Barry McNamara  |   Published June 13, 2019

Learning Lessons from Apartheid

Monmouth group travels to South Africa to learn about race issues in post-apartheid South Africa, better appreciate state of U.S. race relations.
  • The Monmouth at the Cape of Good Hope in South Africa.

MONMOUTH, Ill. – A Monmouth College group traveled halfway around the world to see firsthand another nation’s issues involving race.

Eleven students visited South Africa for two weeks in May, led by psychology professors Tara McCoy and Joan Wertz. Director of Global Engagement Tia Van Hester and Alumni Board member Evy Lipecka ’06 were also part of the group.

“The purpose was to learn about apartheid, and to draw connections between apartheid and race relations in the U.S., looking specifically at the civil rights movement and our prison systems, which disproportionately impact people of color,” said Wertz of the 200-level psychology course through which the trip was taken.

Apartheid was a system of institutionalized racial segregation that existed in South Africa from 1948 until the early 1990s, characterized by an authoritarian political culture based on white supremacy.

“I learned that people in power will do anything to prevent unity within the oppressed people,” said Margaret Tiethoff ’20 of Peoria Heights, Ill. “What really shocked me was that there are significantly more colored and black people in South Africa, yet white was still declared the supreme race.”

Raeann Shank ’21 of Hampshire, Ill., found the connections between apartheid and U.S. issues easy to discern.

“We are going through issues related to equality with gender stereotypes, while they are coming out of apartheid still,” said Shank. “But it’s basically one in the same. There will be no change unless with time. Our segregation time has passed, but it has taken several generations to fully get out of it and even now it’s still an issue. Apartheid is still dwindling down, but like the United States, it will take a few more generations to fully die out.”

One of the group’s experiences that helped drive home apartheid’s significance was visiting the former prison at Robben Island, where anti-apartheid revolutionary Nelson Mandela was imprisoned for part of his sentence. After his release and the end of apartheid, Mandela became president of South Africa.

“The Robben Island tour was led by a former prisoner who was also a political detainee under the apartheid system,” said Wertz. “I was deeply impressed by the resilience of the people who were oppressed and fought back against the racist system.”

Tiethoff said visiting Robben Island was “life-changing” for her.

“We got to listen to a man who had also been imprisoned there,” she said. “I felt privileged to hear him and grateful that I am a part of a generation who can still learn firsthand from people with stories like his.”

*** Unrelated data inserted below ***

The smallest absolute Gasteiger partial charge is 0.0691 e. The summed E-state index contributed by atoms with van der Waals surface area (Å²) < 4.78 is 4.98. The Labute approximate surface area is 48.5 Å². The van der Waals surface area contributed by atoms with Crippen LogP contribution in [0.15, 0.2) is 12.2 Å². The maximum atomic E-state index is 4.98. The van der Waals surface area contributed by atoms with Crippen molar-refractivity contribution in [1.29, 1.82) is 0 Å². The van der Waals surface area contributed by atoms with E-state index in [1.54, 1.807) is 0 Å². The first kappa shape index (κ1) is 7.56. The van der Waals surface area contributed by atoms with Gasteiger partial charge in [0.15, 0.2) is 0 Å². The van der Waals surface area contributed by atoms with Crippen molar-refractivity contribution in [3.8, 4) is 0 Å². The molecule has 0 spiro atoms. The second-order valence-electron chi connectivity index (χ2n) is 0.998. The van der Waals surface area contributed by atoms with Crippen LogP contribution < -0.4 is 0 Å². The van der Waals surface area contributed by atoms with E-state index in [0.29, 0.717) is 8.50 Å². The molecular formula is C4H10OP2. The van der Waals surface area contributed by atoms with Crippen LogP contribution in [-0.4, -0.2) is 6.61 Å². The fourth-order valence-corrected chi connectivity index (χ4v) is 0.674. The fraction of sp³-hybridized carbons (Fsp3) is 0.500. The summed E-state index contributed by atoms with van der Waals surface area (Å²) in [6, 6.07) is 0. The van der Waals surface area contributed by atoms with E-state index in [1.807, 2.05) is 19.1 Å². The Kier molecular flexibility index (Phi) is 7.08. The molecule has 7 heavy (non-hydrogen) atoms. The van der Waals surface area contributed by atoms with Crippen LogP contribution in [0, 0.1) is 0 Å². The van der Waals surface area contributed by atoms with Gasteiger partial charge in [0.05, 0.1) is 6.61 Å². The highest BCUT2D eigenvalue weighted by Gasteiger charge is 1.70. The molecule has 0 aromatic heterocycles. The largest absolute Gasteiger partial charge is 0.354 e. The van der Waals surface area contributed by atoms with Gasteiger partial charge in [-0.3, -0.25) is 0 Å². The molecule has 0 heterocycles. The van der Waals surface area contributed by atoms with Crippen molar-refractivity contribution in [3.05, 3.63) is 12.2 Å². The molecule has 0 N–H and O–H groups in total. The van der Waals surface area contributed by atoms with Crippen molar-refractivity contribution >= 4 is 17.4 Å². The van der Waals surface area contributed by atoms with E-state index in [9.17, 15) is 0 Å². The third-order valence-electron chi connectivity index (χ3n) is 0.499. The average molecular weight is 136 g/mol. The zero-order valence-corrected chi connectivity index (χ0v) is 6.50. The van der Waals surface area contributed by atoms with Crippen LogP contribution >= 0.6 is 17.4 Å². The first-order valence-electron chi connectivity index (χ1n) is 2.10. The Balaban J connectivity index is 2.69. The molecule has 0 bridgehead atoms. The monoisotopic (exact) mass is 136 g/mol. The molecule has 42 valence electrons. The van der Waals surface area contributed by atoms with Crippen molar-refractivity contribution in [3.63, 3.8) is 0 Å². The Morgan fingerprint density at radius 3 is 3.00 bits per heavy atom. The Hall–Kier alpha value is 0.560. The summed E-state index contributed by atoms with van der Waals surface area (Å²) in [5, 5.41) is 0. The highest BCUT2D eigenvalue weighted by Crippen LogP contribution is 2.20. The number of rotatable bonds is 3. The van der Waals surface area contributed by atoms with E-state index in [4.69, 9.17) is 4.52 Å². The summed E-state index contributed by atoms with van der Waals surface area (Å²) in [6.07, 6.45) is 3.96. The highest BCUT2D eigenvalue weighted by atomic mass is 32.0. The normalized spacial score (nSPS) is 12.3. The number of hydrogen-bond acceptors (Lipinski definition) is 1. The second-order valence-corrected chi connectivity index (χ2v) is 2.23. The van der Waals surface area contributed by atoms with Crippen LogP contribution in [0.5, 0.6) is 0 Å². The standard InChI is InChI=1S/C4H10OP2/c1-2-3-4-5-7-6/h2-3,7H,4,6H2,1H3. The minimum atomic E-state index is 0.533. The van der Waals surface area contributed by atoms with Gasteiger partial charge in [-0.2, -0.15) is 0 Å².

Shank said another highlight of the trip was mingling with the South African people.

“A main highlight for me was the village walk,” she said. “I think that people have such a negative connotation with walking into a village as ‘tourists,’ but you really don’t understand how it is until you actually do it. The children in the village were ecstatic to see us. It was a genuine human connection where we got to learn about their culture, education and way of life, and they got to learn a little about us as well.”

In addition to exploring the cities of Johannesburg and Capetown, the group also used its time in Africa to see the continent’s unique wildlife.

“We had an awesome safari at Kruger National Park,” said Wertz. “We saw at least 20 species of animals, including elephants, giraffes, zebras, African buffalo, hyenas, warthogs and a leopard. The elephants, which included five or six young ones, were definitely a highlight.”

Shank said that signing up for the South Africa trip was an instant decision, while Tiethoff appreciated the shorter time commitment.

“South Africa has always been a dream destination for me,” said Shank. “When Tara McCoy came to one of my classes to advertise the trip, I immediately signed up. It was just an instinct to sign up.”

“The most common regret I hear from alumni is not studying abroad,” said Tiethoff. “Since I have a job I love and very limited financial resources, the short trip ended up being perfect for me.”

Lipecka appreciates her alma mater’s commitment to off-campus study, and she was impressed with Monmouth’s students, as well.

“Kudos to faculty who invest in the global education of students by selflessly giving up parts of their break to lead these types of programs,” she said. “I had great conversations with the students and we mutually learned from each other, which is not something I expected going into this experience. It was inspiring to observe their excitement, curiosity and sense of wonder – things we sometimes lose as working adults if we’re not careful.” 

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